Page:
Logicamente, lustre maiolica wine goblets, flasks, plates with the wine and Bacchus motif figured in my October 20, 2020 ZOOM presentation, “Italy’s Wine Mystique in History and Art.” But my “wine motif” subject was vast and the lustre ware in Umbria and the Marches truly merits exclusive attention, even – a talk on its own.
I even neglected to include in my talk our lustre-ware treasure, an espresso coffee set made by famous Gualdo Tadino potter, Remigi, given to me years ago as a mille grazie gift from a family whose son spent a July in Wisconsin one year with a host family, (When I had my English school here years ago, I used to take fifteen of my students to the US each summer with me and our three children on my trips home).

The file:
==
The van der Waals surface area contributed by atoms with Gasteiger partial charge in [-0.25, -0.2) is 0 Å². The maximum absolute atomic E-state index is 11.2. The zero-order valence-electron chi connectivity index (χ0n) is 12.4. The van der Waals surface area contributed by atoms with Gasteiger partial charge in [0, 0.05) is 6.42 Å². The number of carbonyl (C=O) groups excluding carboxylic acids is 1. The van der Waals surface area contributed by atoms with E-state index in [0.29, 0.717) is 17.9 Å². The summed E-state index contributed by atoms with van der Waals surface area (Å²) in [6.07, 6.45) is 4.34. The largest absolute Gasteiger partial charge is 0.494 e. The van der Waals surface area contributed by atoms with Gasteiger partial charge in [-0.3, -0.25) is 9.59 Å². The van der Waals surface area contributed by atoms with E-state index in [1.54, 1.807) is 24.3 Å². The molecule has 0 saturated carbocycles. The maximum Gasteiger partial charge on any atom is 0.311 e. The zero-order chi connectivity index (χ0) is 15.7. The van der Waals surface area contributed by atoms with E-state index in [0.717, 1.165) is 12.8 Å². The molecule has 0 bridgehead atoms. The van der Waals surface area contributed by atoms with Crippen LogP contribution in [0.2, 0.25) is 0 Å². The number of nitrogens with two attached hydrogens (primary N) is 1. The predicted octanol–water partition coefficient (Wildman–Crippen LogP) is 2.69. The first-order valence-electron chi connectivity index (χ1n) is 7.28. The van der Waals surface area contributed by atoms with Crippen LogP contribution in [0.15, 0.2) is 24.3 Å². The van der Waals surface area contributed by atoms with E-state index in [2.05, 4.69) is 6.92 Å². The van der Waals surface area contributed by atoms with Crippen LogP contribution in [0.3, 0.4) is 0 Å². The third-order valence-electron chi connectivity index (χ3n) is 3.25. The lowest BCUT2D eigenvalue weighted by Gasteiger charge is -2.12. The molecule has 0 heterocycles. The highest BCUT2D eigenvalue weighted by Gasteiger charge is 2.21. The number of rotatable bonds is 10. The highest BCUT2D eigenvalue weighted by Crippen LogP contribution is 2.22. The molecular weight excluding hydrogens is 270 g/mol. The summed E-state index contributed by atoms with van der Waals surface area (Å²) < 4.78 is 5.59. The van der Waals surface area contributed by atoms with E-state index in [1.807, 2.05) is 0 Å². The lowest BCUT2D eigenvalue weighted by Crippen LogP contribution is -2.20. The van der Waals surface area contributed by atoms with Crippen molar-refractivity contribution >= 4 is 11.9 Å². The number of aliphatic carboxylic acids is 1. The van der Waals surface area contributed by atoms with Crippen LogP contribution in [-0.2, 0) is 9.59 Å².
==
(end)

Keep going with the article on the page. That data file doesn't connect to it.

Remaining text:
And when you’re next in Umbria, don’t miss a visit to the small hilltown of Torgiano, just south of Perugia…..
….to stop in for a visit at the Museo del Vino..
….one of the finest private museums in Italy. Here in twenty rooms of a 17th -century palace, three thousand treasured objects (dating from the third millenium B.C.) link to the mystique of wine in art, commerce, literature, ,philosophy, myth, religion and pharmacology.
In the section, “Wine in Myth,” a Wine Museum treasure is exhibited, the 16th-c lustre plate, “The Infancy of Bacchus”:
The infant Bacchus playfully puts a grape into the mouth of old Silenus, his teacher, represented here as a satyr on the masterpiece of lustre-ware work of Maestro Giorgio Andreoli of Gubbio (1528).
The grape held by the infant Bacchus as well as the bunch of grapes and the wine pitcher gripped by the elderly Silenus are all of the stunning ruby red lustre which Andreoli had created and which exalts the scene.